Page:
As a fifth grade student, I remember learning about the Iditarod.
My teacher was definitely a smart lady. The Iditarod is intrinsically interesting to kids — think: the many kid friendly dog-sled movies out there, especially the 1995 cartoon movie Balto depicting the heroic beginnings of the Iditarod race.
Balto is the famed dog credited with saving the Alaskan town of Nome in 1925 after its residents were stricken with Diphtheria and there was no way to get the life-saving medicine to the town except for dog sled teams.
Dog sled teams covered the 1,150 miles between Anchorage and Nome to deliver the supplies. The event is now memorialized every year by the Iditarod race (this year’s race starts March 6), where dog sled teams from all over the world come to compete.
A dog lover even without a dog at home to love, my fifth grade self was mesmerized by dreams of traversing the cold tundra on only a sled led by a team of dogs.
These are dreams I have not quite given up.
No, I have no plans to ever become seriously involved in dog sledding nor do I wish to ever partake in such an arduous journey like the Iditarod. I don’t really like cold weather and as such, I don’t think it’d be a good event for me.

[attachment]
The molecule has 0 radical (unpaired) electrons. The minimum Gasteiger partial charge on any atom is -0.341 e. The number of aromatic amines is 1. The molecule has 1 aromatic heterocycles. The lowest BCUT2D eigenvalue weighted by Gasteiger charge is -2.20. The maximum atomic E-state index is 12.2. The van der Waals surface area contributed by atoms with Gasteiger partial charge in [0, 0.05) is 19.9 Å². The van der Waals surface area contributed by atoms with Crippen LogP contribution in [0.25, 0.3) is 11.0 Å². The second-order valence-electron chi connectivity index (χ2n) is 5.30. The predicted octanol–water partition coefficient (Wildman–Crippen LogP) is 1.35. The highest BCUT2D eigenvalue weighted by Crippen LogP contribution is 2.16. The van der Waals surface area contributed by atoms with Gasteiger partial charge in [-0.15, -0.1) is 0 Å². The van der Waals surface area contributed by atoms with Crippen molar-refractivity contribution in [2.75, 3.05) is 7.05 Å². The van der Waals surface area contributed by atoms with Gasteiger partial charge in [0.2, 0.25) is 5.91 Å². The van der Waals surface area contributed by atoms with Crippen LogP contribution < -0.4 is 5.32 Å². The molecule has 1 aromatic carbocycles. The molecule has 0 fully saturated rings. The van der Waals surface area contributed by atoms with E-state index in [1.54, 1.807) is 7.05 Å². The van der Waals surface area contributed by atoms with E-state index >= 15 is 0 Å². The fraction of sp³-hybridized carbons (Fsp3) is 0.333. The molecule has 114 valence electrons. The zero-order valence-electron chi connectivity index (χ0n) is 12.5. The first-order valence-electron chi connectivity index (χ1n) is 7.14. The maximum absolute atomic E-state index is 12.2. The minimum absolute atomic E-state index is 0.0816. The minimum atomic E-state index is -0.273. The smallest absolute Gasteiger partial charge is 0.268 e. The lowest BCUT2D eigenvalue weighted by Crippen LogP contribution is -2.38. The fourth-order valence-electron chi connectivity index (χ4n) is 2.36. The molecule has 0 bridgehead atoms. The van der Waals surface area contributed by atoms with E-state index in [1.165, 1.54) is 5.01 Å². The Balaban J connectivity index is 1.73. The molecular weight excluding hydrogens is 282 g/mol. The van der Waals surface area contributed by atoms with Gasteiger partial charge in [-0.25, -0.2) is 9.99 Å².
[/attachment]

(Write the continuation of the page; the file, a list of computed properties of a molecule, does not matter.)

Also, I don’t really want a whole team of Huskies. Maybe a Malamute or two, perhaps one Husky, but definitely not a whole team of them.
I do tend to think that one day, though, if I can just make my dreams of living on a large piece of property in Northern Michigan come true (isn’t that everyone’s dream around here?), I can teach my own eclectic group of dogs to pull me on a sled.
Perhaps it would be better to say my one or two Malamutes and Husky can teach the rest of my dogs to pull me on a sled.
Anyway, I just think it’d be fun to ride around on a sled being pulled by my dogs and at the same time, it’d probably be great exercise and a great outlet for the dogs.
But you’ve got to start somewhere and I haven’t ever even seen a real dog sled in person before.
That’s why you might just find me this weekend in downtown Rochester at E. Third and Water Streets, checking the dog sled demonstrations and maybe even taking a ride on a dog sled.
The demonstration is part of this weekend’s Fire & Ice Winter Festival. The festival is taking place Friday and Saturday but the dog sled teams will be out only from noon to 6 p.m. Saturday.
A coworker told me he took a ride on one of the dog sleds one year and it was pretty cool. I can only imagine and I hope to find out!
Read a story all about the Fire & Ice Festival by clicking here. To visit the county's Web site for more information about the festival, click here.